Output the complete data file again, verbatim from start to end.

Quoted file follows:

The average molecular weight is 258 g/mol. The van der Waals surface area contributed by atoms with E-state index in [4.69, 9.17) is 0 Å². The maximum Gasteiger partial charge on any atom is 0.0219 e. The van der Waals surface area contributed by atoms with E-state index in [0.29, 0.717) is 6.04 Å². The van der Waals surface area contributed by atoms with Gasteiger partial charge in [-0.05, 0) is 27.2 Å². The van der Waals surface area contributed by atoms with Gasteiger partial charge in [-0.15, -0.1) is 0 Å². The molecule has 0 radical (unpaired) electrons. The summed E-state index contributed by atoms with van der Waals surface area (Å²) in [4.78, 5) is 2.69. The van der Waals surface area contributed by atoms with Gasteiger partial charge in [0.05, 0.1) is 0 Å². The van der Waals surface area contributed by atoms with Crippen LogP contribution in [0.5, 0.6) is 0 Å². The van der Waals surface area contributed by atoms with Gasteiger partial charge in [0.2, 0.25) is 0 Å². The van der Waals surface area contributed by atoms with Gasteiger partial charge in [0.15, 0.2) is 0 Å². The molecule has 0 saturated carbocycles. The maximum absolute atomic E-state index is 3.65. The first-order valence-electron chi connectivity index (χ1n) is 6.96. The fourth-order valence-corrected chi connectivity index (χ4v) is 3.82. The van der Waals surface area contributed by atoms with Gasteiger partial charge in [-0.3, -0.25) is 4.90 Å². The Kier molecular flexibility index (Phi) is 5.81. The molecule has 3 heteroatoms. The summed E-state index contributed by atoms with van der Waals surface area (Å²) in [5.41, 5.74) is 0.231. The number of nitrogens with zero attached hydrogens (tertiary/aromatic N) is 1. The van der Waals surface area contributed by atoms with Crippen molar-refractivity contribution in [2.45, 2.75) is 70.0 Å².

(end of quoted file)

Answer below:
The average molecular weight is 258 g/mol. The van der Waals surface area contributed by atoms with E-state index in [4.69, 9.17) is 0 Å². The maximum Gasteiger partial charge on any atom is 0.0219 e. The van der Waals surface area contributed by atoms with E-state index in [0.29, 0.717) is 6.04 Å². The van der Waals surface area contributed by atoms with Gasteiger partial charge in [-0.05, 0) is 27.2 Å². The van der Waals surface area contributed by atoms with Gasteiger partial charge in [-0.15, -0.1) is 0 Å². The molecule has 0 radical (unpaired) electrons. The summed E-state index contributed by atoms with van der Waals surface area (Å²) in [4.78, 5) is 2.69. The van der Waals surface area contributed by atoms with Gasteiger partial charge in [0.05, 0.1) is 0 Å². The van der Waals surface area contributed by atoms with Crippen LogP contribution in [0.5, 0.6) is 0 Å². The van der Waals surface area contributed by atoms with Gasteiger partial charge in [0.2, 0.25) is 0 Å². The van der Waals surface area contributed by atoms with Gasteiger partial charge in [0.15, 0.2) is 0 Å². The molecule has 0 saturated carbocycles. The maximum absolute atomic E-state index is 3.65. The first-order valence-electron chi connectivity index (χ1n) is 6.96. The fourth-order valence-corrected chi connectivity index (χ4v) is 3.82. The van der Waals surface area contributed by atoms with Gasteiger partial charge in [-0.3, -0.25) is 4.90 Å². The Kier molecular flexibility index (Phi) is 5.81. The molecule has 3 heteroatoms. The summed E-state index contributed by atoms with van der Waals surface area (Å²) in [5.41, 5.74) is 0.231. The number of nitrogens with zero attached hydrogens (tertiary/aromatic N) is 1. The van der Waals surface area contributed by atoms with Crippen molar-refractivity contribution in [2.45, 2.75) is 70.0 Å².